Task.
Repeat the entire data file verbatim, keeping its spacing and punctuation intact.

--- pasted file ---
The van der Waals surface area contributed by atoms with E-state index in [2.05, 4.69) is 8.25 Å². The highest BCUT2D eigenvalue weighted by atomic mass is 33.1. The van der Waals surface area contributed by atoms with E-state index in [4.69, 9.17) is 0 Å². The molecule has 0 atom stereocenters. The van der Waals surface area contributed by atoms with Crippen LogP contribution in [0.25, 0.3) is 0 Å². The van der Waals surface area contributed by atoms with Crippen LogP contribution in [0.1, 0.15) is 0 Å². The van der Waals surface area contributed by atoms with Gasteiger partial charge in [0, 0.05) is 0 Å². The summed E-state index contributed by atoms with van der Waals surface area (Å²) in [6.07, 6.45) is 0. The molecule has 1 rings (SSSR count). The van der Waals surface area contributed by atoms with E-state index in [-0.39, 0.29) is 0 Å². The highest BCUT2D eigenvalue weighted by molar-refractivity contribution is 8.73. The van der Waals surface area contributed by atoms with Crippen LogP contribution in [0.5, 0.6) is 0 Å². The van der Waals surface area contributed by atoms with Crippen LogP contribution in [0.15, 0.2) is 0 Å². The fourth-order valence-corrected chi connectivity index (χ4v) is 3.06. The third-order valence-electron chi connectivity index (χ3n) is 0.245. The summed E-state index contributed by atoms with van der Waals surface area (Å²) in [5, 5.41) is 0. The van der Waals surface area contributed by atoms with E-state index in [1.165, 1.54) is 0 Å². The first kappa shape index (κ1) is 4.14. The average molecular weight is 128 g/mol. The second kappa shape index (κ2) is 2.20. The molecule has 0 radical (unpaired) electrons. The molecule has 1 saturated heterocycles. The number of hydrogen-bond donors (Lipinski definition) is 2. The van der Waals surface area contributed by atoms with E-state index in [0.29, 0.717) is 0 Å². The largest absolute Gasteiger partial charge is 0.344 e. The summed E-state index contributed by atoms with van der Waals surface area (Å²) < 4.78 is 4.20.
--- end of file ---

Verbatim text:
The van der Waals surface area contributed by atoms with E-state index in [2.05, 4.69) is 8.25 Å². The highest BCUT2D eigenvalue weighted by atomic mass is 33.1. The van der Waals surface area contributed by atoms with E-state index in [4.69, 9.17) is 0 Å². The molecule has 0 atom stereocenters. The van der Waals surface area contributed by atoms with Crippen LogP contribution in [0.25, 0.3) is 0 Å². The van der Waals surface area contributed by atoms with Crippen LogP contribution in [0.1, 0.15) is 0 Å². The van der Waals surface area contributed by atoms with Gasteiger partial charge in [0, 0.05) is 0 Å². The summed E-state index contributed by atoms with van der Waals surface area (Å²) in [6.07, 6.45) is 0. The molecule has 1 rings (SSSR count). The van der Waals surface area contributed by atoms with E-state index in [-0.39, 0.29) is 0 Å². The highest BCUT2D eigenvalue weighted by molar-refractivity contribution is 8.73. The van der Waals surface area contributed by atoms with Crippen LogP contribution in [0.5, 0.6) is 0 Å². The van der Waals surface area contributed by atoms with Crippen LogP contribution in [0.15, 0.2) is 0 Å². The fourth-order valence-corrected chi connectivity index (χ4v) is 3.06. The third-order valence-electron chi connectivity index (χ3n) is 0.245. The summed E-state index contributed by atoms with van der Waals surface area (Å²) in [5, 5.41) is 0. The van der Waals surface area contributed by atoms with E-state index in [1.165, 1.54) is 0 Å². The first kappa shape index (κ1) is 4.14. The average molecular weight is 128 g/mol. The second kappa shape index (κ2) is 2.20. The molecule has 0 radical (unpaired) electrons. The molecule has 1 saturated heterocycles. The number of hydrogen-bond donors (Lipinski definition) is 2. The van der Waals surface area contributed by atoms with E-state index in [0.29, 0.717) is 0 Å². The largest absolute Gasteiger partial charge is 0.344 e. The summed E-state index contributed by atoms with van der Waals surface area (Å²) < 4.78 is 4.20.